8 INTERESTING FACTS ABOUT DINER WAITRESSES
1. Women didn’t patronize or even work in diners until after the 1920s. Diners were parked across from factories and filled with laborers. They had a saloon-type atmosphere and women generally didn't feel comfortable in them. It wasn’t until WWII that women were encouraged to work and eat in diners.
2. In 1941 in The Diner magazine, writer Sam Yellin listed the reasons why women should work in diners, he said:
A. Women will work for less pay
B. Women will work harder than men
C. Women are always happy
D. Women can talk and work at the same time
E. Women are cleaner and more efficient than men
F. Women are more honest than men
G. Women don’t steal
H. Women won’t stay out late drinking and call in sick the next day
3. The stigma that diner waitresses have loose morals may have come from the 1920s when prostitutes lied and told police that they were waitresses (to explain the cash they were holding).
4. The average career waitress makes $20 to $30 an hour with tips.
5. Regular customers are their lifeline. Some regulars come in three times a day. Many career waitresses in Counter Culture have waited on four generations of the same family and if a waitress quits and moves to another restaurant, her regular customers will follow her throughout her entire career.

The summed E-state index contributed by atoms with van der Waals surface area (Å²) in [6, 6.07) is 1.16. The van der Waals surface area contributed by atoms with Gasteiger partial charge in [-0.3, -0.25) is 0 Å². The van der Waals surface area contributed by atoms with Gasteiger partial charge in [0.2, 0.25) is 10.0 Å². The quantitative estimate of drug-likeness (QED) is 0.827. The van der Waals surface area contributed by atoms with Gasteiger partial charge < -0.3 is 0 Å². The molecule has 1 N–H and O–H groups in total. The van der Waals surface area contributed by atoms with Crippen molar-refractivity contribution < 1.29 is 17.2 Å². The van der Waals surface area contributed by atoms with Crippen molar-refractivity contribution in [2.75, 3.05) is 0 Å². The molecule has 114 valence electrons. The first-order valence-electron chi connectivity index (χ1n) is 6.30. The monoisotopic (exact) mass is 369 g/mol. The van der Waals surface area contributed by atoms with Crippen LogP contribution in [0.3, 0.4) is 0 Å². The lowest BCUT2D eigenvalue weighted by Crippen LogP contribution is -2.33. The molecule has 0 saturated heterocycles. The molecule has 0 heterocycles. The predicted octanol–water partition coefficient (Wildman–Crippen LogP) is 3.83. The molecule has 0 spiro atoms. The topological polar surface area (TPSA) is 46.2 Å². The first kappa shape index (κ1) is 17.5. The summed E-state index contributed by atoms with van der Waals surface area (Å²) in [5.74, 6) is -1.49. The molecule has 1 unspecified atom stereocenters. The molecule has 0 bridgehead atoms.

6. Seniority pays off. Despite the common assumption that waitressing offers no benefits, some diners offer their longstanding waitresses a higher hourly wage, health insurance, retirement benefits, Christmas bonuses and paid vacations.
7. Waitressing is easier for lifers. Being experienced and having regular customers cuts their serving time and labor in half.
8. The physical nature of the work actually helps older waitresses age better. Ina Kapitan, age 83 says, “Waitressing helps my arthritis. If I stayed home and did nothing I would be crippled. My doctor says whatever you’re doing, keep doing it.”
For more about diner waitresses see Counter Culture